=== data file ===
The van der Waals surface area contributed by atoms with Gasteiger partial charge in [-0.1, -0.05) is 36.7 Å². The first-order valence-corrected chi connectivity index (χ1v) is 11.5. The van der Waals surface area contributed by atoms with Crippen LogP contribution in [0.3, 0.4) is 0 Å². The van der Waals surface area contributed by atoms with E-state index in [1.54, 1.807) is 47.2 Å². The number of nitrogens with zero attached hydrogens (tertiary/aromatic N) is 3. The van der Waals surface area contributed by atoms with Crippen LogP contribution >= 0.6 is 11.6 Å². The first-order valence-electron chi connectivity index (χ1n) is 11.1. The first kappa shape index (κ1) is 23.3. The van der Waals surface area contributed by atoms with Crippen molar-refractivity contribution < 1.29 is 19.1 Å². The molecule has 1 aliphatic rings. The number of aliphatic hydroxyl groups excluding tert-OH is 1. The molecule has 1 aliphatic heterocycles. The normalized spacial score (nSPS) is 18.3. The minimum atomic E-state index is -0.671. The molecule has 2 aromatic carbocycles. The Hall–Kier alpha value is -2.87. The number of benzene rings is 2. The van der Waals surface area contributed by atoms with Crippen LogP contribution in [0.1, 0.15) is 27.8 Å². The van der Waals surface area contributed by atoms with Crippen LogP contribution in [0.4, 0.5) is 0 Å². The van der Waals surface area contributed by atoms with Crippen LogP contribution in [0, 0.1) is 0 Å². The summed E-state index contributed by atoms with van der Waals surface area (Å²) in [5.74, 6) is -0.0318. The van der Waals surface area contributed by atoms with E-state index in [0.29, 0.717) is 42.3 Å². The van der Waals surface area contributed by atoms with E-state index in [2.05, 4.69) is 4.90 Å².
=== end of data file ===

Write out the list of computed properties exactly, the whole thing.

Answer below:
The van der Waals surface area contributed by atoms with Gasteiger partial charge in [-0.1, -0.05) is 36.7 Å². The first-order valence-corrected chi connectivity index (χ1v) is 11.5. The van der Waals surface area contributed by atoms with Crippen LogP contribution in [0.3, 0.4) is 0 Å². The van der Waals surface area contributed by atoms with E-state index in [1.54, 1.807) is 47.2 Å². The number of nitrogens with zero attached hydrogens (tertiary/aromatic N) is 3. The van der Waals surface area contributed by atoms with Crippen LogP contribution >= 0.6 is 11.6 Å². The first-order valence-electron chi connectivity index (χ1n) is 11.1. The first kappa shape index (κ1) is 23.3. The van der Waals surface area contributed by atoms with Crippen molar-refractivity contribution < 1.29 is 19.1 Å². The molecule has 1 aliphatic rings. The number of aliphatic hydroxyl groups excluding tert-OH is 1. The molecule has 1 aliphatic heterocycles. The normalized spacial score (nSPS) is 18.3. The minimum atomic E-state index is -0.671. The molecule has 2 aromatic carbocycles. The Hall–Kier alpha value is -2.87. The number of benzene rings is 2. The van der Waals surface area contributed by atoms with Crippen LogP contribution in [0.1, 0.15) is 27.8 Å². The van der Waals surface area contributed by atoms with Crippen LogP contribution in [0.4, 0.5) is 0 Å². The van der Waals surface area contributed by atoms with Crippen LogP contribution in [0, 0.1) is 0 Å². The summed E-state index contributed by atoms with van der Waals surface area (Å²) in [5.74, 6) is -0.0318. The van der Waals surface area contributed by atoms with E-state index in [0.29, 0.717) is 42.3 Å². The van der Waals surface area contributed by atoms with E-state index in [2.05, 4.69) is 4.90 Å².